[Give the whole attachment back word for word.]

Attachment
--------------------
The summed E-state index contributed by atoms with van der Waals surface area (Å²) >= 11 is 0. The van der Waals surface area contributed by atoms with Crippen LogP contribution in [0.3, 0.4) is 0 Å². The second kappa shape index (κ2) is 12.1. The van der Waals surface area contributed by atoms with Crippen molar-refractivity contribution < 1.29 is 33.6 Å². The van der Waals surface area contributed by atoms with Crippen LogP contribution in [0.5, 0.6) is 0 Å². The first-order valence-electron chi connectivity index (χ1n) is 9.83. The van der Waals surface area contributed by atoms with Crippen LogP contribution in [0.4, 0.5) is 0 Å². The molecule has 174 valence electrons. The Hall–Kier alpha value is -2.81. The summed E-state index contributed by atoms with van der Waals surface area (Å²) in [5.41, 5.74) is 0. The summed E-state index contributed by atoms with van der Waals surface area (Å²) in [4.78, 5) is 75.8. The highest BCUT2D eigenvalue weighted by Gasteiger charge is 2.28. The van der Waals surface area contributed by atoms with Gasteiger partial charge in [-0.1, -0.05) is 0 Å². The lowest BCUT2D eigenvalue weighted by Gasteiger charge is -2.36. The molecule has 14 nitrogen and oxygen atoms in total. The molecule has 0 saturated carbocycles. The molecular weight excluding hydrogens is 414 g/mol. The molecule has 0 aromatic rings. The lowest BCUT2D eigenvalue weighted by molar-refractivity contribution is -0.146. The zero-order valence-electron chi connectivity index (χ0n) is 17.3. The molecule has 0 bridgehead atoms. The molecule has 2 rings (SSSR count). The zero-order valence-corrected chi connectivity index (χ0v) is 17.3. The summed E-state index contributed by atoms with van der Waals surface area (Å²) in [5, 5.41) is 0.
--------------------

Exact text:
The summed E-state index contributed by atoms with van der Waals surface area (Å²) >= 11 is 0. The van der Waals surface area contributed by atoms with Crippen LogP contribution in [0.3, 0.4) is 0 Å². The second kappa shape index (κ2) is 12.1. The van der Waals surface area contributed by atoms with Crippen molar-refractivity contribution < 1.29 is 33.6 Å². The van der Waals surface area contributed by atoms with Crippen LogP contribution in [0.5, 0.6) is 0 Å². The first-order valence-electron chi connectivity index (χ1n) is 9.83. The van der Waals surface area contributed by atoms with Crippen LogP contribution in [0.4, 0.5) is 0 Å². The molecule has 174 valence electrons. The Hall–Kier alpha value is -2.81. The summed E-state index contributed by atoms with van der Waals surface area (Å²) in [5.41, 5.74) is 0. The summed E-state index contributed by atoms with van der Waals surface area (Å²) in [4.78, 5) is 75.8. The highest BCUT2D eigenvalue weighted by Gasteiger charge is 2.28. The van der Waals surface area contributed by atoms with Gasteiger partial charge in [-0.1, -0.05) is 0 Å². The lowest BCUT2D eigenvalue weighted by Gasteiger charge is -2.36. The molecule has 14 nitrogen and oxygen atoms in total. The molecule has 0 saturated carbocycles. The molecular weight excluding hydrogens is 414 g/mol. The molecule has 0 aromatic rings. The lowest BCUT2D eigenvalue weighted by molar-refractivity contribution is -0.146. The zero-order valence-electron chi connectivity index (χ0n) is 17.3. The molecule has 0 bridgehead atoms. The molecule has 2 rings (SSSR count). The zero-order valence-corrected chi connectivity index (χ0v) is 17.3. The summed E-state index contributed by atoms with van der Waals surface area (Å²) in [5, 5.41) is 0.